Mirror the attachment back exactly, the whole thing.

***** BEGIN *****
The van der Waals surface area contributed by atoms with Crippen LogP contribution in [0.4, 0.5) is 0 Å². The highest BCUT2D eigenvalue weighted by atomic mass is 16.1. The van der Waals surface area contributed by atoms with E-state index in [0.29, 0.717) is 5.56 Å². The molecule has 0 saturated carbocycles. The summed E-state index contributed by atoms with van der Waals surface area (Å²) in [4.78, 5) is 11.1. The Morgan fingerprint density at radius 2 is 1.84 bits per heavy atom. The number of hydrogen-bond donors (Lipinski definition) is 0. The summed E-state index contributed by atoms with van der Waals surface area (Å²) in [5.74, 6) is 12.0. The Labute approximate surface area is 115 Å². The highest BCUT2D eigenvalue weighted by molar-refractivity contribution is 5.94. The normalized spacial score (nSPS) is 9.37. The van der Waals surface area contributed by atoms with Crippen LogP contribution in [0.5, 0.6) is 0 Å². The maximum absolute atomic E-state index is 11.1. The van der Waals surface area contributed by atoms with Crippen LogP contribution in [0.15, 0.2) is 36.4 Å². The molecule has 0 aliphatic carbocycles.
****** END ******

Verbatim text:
The van der Waals surface area contributed by atoms with Crippen LogP contribution in [0.4, 0.5) is 0 Å². The highest BCUT2D eigenvalue weighted by atomic mass is 16.1. The van der Waals surface area contributed by atoms with E-state index in [0.29, 0.717) is 5.56 Å². The molecule has 0 saturated carbocycles. The summed E-state index contributed by atoms with van der Waals surface area (Å²) in [4.78, 5) is 11.1. The Morgan fingerprint density at radius 2 is 1.84 bits per heavy atom. The number of hydrogen-bond donors (Lipinski definition) is 0. The summed E-state index contributed by atoms with van der Waals surface area (Å²) in [5.74, 6) is 12.0. The Labute approximate surface area is 115 Å². The highest BCUT2D eigenvalue weighted by molar-refractivity contribution is 5.94. The normalized spacial score (nSPS) is 9.37. The van der Waals surface area contributed by atoms with Crippen LogP contribution in [0.5, 0.6) is 0 Å². The maximum absolute atomic E-state index is 11.1. The van der Waals surface area contributed by atoms with Crippen LogP contribution in [0.15, 0.2) is 36.4 Å². The molecule has 0 aliphatic carbocycles.